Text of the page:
The effect of infliximab plus methotrexate on the modulation of inflammatory disease markers in juvenile idiopathic arthritis: analyses from a randomized, placebo-controlled trial.

IRCCS G, Gaslini and University of Genoa, Genoa, Italy. .
Pediatric Rheumatology (Impact Factor: 1.62). 09/2010; 8:24. DOI: 10.1186/1546-0096-8-24
Source: PubMed

ABSTRACT We evaluated the effect of infliximab on markers of inflammation in patients with juvenile idiopathic arthritis (JIA).
In this randomized, placebo-controlled substudy, 122 patients with JIA received infliximab 3 mg/kg + methotrexate (MTX)(n = 60) or placebo + MTX (n = 62) at weeks 0, 2, and 6. At week 14, patients receiving placebo + MTX crossed over to infliximab 6 mg/kg + MTX; patients receiving infliximab 3 mg/kg + MTX continued treatment through week 44. Sera and plasma from eligible patients receiving infliximab 3 mg/kg + MTX (n = 34) and receiving placebo→infliximab 6 mg/kg +MTX (n = 38) were collected at weeks 0, 2, 14, 16, 28, and 52 and analyzed for inflammatory markers (IL-6, IL-12p40, ICAM-1, MMP-3, VEGF, TNF-α, and CRP).
At week 2, decreases from baseline in IL-6, ICAM-1, MMP-3, TNF-α, and CRP were greater with infliximab versus placebo treatment, and with the exception of CRP, these differences were generally maintained through week 14. The decreases from baseline to week 52 in IL-6, ICAM-1, VEGF, MMP-3, and CRP and increases in IL-12p40 levels were larger in patients receiving placebo→infliximab 6 mg/kg +MTX versus infliximab 3 mg/kg + MTX treatment. Patients receiving infliximab 3 mg/kg+MTX who achieved an American College of Rheumatology Pediatric 30 (ACR-Pedi-30) response had significantly larger decreases from baseline in ICAM-1 (p = 0.0105) and MMP-3 (p = 0.0253) at week 2 and in ICAM-1 (p = 0.0304), MMP-3 (p = 0.0091), and CRP (p = 0.0011) at week 14 versus ACR-Pedi-30 nonresponders.
Infliximab + MTX attenuated several inflammatory markers in patients with JIA; larger decreases in ICAM-1, MMP-3, and CRP levels were observed in ACR-Pedi-30 responders versus nonresponders.

  • [Show abstract] [Hide abstract]
    ABSTRACT: The identification and clinical demonstration of efficacy and safety of osteo- and chondro-protective drugs are met with certain difficulties. During the last few decades, the pharmaceutical industry has, in the field of rheumatology, experienced disappointments associated with the development of disease modification. Today, the vast amount of patients suffering from serious, chronic joint diseases can only be offered treatments aimed at improving symptoms, such as pain and acute inflammation, and are not aimed at protecting the joint tissue. This huge, unmet medical need has been the driver behind the development of improved analytical techniques allowing better and more efficient clinical trial design, implementation and analysis. With this review, we aim to provide a brief and general overview of biochemical markers of joint tissue, with special focus on neoepitopes. Furthermore, we highlight recent studies applying biochemical markers in joint degenerative diseases. These disorders, including osteoarthritis, rheumatoid arthritis and spondyloarthropathies, are the most predominant disorders in Europe and the USA, and have enormous socioeconomical impact.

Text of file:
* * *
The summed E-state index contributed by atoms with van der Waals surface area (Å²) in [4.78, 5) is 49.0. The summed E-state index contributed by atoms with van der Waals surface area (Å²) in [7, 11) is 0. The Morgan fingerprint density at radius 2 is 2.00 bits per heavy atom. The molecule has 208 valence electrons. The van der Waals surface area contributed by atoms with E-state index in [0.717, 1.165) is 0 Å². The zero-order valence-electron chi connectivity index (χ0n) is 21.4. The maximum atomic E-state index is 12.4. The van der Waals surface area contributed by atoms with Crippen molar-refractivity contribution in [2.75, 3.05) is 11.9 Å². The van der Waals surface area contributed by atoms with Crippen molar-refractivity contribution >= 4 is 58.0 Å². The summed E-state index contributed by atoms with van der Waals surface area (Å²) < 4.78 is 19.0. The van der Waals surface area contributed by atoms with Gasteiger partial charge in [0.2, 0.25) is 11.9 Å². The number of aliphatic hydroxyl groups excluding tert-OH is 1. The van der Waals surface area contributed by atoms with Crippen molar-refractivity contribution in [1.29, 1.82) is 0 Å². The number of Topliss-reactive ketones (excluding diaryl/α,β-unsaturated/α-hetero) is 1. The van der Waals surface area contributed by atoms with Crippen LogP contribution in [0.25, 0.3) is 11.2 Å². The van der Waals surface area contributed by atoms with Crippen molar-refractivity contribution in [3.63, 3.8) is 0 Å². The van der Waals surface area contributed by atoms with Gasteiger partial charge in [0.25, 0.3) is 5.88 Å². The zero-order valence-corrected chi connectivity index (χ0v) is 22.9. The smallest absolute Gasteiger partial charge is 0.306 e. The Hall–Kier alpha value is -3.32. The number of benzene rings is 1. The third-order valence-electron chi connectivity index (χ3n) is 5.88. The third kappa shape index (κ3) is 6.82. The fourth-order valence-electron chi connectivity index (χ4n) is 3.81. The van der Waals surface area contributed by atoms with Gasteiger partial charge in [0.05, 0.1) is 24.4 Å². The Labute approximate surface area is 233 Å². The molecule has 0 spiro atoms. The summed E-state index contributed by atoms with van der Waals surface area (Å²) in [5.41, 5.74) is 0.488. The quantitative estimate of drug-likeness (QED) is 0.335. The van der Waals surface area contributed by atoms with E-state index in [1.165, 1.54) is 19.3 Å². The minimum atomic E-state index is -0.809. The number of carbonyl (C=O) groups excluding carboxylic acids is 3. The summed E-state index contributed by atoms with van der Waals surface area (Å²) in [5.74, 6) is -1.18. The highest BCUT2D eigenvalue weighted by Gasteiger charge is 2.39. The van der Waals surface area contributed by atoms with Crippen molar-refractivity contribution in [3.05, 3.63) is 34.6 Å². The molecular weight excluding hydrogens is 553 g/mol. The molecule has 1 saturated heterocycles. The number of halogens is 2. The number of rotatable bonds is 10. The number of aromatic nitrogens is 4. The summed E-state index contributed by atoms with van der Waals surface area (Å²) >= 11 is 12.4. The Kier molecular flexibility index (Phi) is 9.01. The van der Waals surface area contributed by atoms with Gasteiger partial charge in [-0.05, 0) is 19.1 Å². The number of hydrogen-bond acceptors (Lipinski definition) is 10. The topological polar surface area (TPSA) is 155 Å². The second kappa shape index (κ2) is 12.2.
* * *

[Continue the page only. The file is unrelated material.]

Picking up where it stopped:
Biomarkers in Medicine 06/2014; 8(5):713-31. DOI:10.2217/bmm.13.144 · 2.86 Impact Factor
  • [Show abstract] [Hide abstract]
    ABSTRACT: The demonstration of the quantitative prevalence of specific cytokines in JIA formed the basis for the introduction of biological anticytokine drugs to treatment. Routine assessment of the concentration of these cytokines in blood serum may enable earlier decision making on the legitimacy of biological treatment (anti-TNF). The aim of the study was to assess the diagnostic value of TNFalpha, IL-6, and IL-1beta in monitoring the course of the disease and effectiveness of treatment with etanercept of children with oligo- and polyarticular JIA.
    Clinical laboratory 01/2014; 60(9):1481-90. DOI:10.7754/Clin.Lab.2013.130734 · 1.08 Impact Factor
  • [Show abstract] [Hide abstract]
    ABSTRACT: Psoriatic arthritis (PsA) is a chronic, progressive, inflammatory spondyloarthropathy that affects approximately one-third of patients with all types of psoriasis. Dermatologists are in a unique position to recognize early symptoms of PsA, initiate appropriate therapy, and prevent development of further disability. The course of PsA can be modulated by immunosuppressive therapy; patients with moderate-to-severe disease require aggressive management with medications proven to halt disease progression. It is essential for the dermatologist to understand the safety, tolerability, efficacy, cost, and potential to halt disease progression with available medications for this relatively common and potentially disabling disease.
    Dermatologic Clinics 11/2014; 33(1). DOI:10.1016/j.det.2014.09.010 · 1.43 Impact Factor

Full-text (4 Sources)

Available from
May 26, 2014